By Richard Walker
The unsolved, grisly murder of a young Italian researcher by members of Egypt’s security service has brought further focus on a nation run by a military dictatorship that receives $3.65 million a day from Washington. That amounts to $1.3 billion annually. Since 1979, the Egyptian Military has received $51 billion in U.S. aid, with a further $30 billion gifted to the country’s economy. Just before the First Gulf War, George H.W. Bush forgave Egypt a $7.1 billion loan, presumably because he was planning to seek their help with his Middle East policies.
Egypt is run by a military dictatorship with a very poor human rights record that angered President Donald Trump, who threatened to withhold $130 million of the annual U.S. taxpayer gift until changes were made to the way the Egyptian system handled its tens of thousands of political prisoners who were denied basic rights. The Biden administration followed Trump’s lead by threatening to hold back $130 million. These are minor sums, and Washington never follows through on its threats to Egypt. The response from the Biden administration drew the ire of rights groups, including Seth Binder of the Advocacy Project in Washington. Like others, he felt that Biden had even failed to match his predecessor’s effort.
“When put in the same position four years ago, the Trump administration was stronger on human rights in Egypt,” he noted
This begs the question: Why are American taxpayers asked to fork out $3.65 million every day to this pariah regime when the money could be spent at home on schools or on other issues? It is a question that goes to the heart of a Washington tendency over decades to support military dictatorships like those in Pakistan. Its military elite used U.S. taypayer-provided aid to line their own pockets and to further the country’s nuclear weapons program. The Egyptian military, very much like Pakistan’s military, is deeply involved in the country’s economy, so aid from Washington is a welcome gift. As with aid to Afghanistan, there is a lack of oversight over how it is spent. Reports have confirmed that the Egyptian army has bought a lot of equipment it subsequently stored, proving it was not bought for defense, but to please someone in the arms industry.
So why has Egypt suddenly popped into focus? The reason is that an Italian judge tried to hold accountable four named Egyptian security officers for the shocking murder in 2016 of 28-year-old Giulio Regenie, a research student compiling data on Egyptian trade unions to complete his studies for a Ph.D. from Cambridge University. Evidence has since shown that he was under surveillance before he disappeared. His body was subsequently found, and an autopsy revealed that he had been tortured and mutilated before he died. His nails had been pulled out and his body bore signs of beatings and the use of electric shocks. Egypt has long abandoned any effort to find his killers, but others were able to name them, including the Italian intelligence agencies.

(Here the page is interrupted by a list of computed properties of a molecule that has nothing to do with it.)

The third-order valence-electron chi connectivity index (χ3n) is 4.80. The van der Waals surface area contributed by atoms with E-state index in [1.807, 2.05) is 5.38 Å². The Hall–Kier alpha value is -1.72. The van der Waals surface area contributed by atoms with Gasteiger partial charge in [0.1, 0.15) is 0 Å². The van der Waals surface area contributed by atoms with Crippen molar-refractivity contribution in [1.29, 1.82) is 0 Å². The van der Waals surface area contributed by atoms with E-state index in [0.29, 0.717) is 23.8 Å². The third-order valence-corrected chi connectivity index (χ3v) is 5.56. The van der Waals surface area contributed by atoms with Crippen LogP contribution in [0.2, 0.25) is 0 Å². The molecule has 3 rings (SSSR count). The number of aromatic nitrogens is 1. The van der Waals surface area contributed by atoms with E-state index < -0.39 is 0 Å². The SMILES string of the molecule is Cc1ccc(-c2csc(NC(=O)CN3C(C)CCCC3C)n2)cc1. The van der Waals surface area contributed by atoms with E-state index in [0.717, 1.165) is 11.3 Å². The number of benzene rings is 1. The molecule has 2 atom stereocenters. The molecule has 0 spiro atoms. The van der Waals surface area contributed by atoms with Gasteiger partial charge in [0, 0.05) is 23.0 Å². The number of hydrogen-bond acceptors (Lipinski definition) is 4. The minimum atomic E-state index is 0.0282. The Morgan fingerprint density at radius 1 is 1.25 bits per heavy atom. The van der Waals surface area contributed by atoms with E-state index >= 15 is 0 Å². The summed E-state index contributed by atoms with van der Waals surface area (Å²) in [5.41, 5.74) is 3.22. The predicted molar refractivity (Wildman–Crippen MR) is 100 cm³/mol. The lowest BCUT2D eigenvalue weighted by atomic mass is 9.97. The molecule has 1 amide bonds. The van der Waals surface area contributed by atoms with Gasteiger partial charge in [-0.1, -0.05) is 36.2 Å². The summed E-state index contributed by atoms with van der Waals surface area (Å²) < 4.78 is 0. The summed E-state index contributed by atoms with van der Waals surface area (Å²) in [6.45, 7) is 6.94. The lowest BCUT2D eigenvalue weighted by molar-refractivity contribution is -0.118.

Nearly 3,000 disappearances have occurred in recent years in Egypt, which holds 60,000 political prisoners. The Italian judge who has sought to hold Regenie’s murderers accountable in absentia because Egypt refuses to extradite them, has had to suspend his efforts as the case is being challenged on the basis that trying people in absentia is not in line with European justice. Nevertheless, the issue has sparked debate about Egypt and has led many observers to question why it still retains the support of Washington and what the American taxpayer really gets for the massive daily handout.
The answer to all of this lies with Israel. It has consistently put pressure on Congress and the White House to continue to provide financial and political support to Egypt and its leader, Abdel Fattah al-Sisi. Israel has argued that Al-Sisi is a partner in the war against terror and, in particular, against Hamas and the Muslim Brotherhood.
Al-Sisi has cemented his hold on Egypt by using constitutional amendments to keep himself in power until at least 2030. He has also exploited legislation to restrict public demonstrations and has denied legal rights to tens of thousands of political prisoners. Al-Sisi wooed Washington at the outset of his rule, promising to protect Christians and other minorities, but many feel it was a false promise because he has continued to treat Christians as second-class citizens, a point made by Stephen McInerney, writing in Foreign Policy in 2019. He made this observation about the regime: “Sisi has done nothing to address pervasive problems such as economic discrimination toward non-Muslims; the presence of a “blasphemy” clause in the penal code that the government wields against alleged critics of Islam; and the authorities’ persistent failure to prevent sectarian attacks on Christians.”
In light of this record, Congress should end the financing of this dictatorship, but it is unlikely the Biden administration will consider such a course of action.
Richard Walker is the pen name of a former N.Y. news producer.